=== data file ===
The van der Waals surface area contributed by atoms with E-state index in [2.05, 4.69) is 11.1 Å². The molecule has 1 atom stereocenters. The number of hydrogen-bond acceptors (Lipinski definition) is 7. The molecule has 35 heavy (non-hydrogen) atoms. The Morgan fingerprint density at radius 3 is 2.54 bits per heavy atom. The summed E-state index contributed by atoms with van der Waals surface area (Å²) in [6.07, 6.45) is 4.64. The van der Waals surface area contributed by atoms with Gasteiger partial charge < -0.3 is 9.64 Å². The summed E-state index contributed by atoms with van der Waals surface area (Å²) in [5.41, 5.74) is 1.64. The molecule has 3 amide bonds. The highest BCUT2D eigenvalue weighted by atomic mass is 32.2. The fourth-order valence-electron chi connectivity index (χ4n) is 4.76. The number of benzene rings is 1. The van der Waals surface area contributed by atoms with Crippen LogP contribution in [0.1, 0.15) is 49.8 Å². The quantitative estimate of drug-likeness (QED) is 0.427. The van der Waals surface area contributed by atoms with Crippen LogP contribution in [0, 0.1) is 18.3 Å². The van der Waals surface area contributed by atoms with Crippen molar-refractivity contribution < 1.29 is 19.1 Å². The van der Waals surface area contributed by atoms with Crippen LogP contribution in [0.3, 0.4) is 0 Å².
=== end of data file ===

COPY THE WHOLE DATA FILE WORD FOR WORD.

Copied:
The van der Waals surface area contributed by atoms with E-state index in [2.05, 4.69) is 11.1 Å². The molecule has 1 atom stereocenters. The number of hydrogen-bond acceptors (Lipinski definition) is 7. The molecule has 35 heavy (non-hydrogen) atoms. The Morgan fingerprint density at radius 3 is 2.54 bits per heavy atom. The summed E-state index contributed by atoms with van der Waals surface area (Å²) in [6.07, 6.45) is 4.64. The van der Waals surface area contributed by atoms with Gasteiger partial charge < -0.3 is 9.64 Å². The summed E-state index contributed by atoms with van der Waals surface area (Å²) in [5.41, 5.74) is 1.64. The molecule has 3 amide bonds. The highest BCUT2D eigenvalue weighted by atomic mass is 32.2. The fourth-order valence-electron chi connectivity index (χ4n) is 4.76. The number of benzene rings is 1. The van der Waals surface area contributed by atoms with Crippen LogP contribution in [0.1, 0.15) is 49.8 Å². The quantitative estimate of drug-likeness (QED) is 0.427. The van der Waals surface area contributed by atoms with Crippen LogP contribution in [0, 0.1) is 18.3 Å². The van der Waals surface area contributed by atoms with Crippen molar-refractivity contribution < 1.29 is 19.1 Å². The van der Waals surface area contributed by atoms with Crippen LogP contribution in [0.3, 0.4) is 0 Å².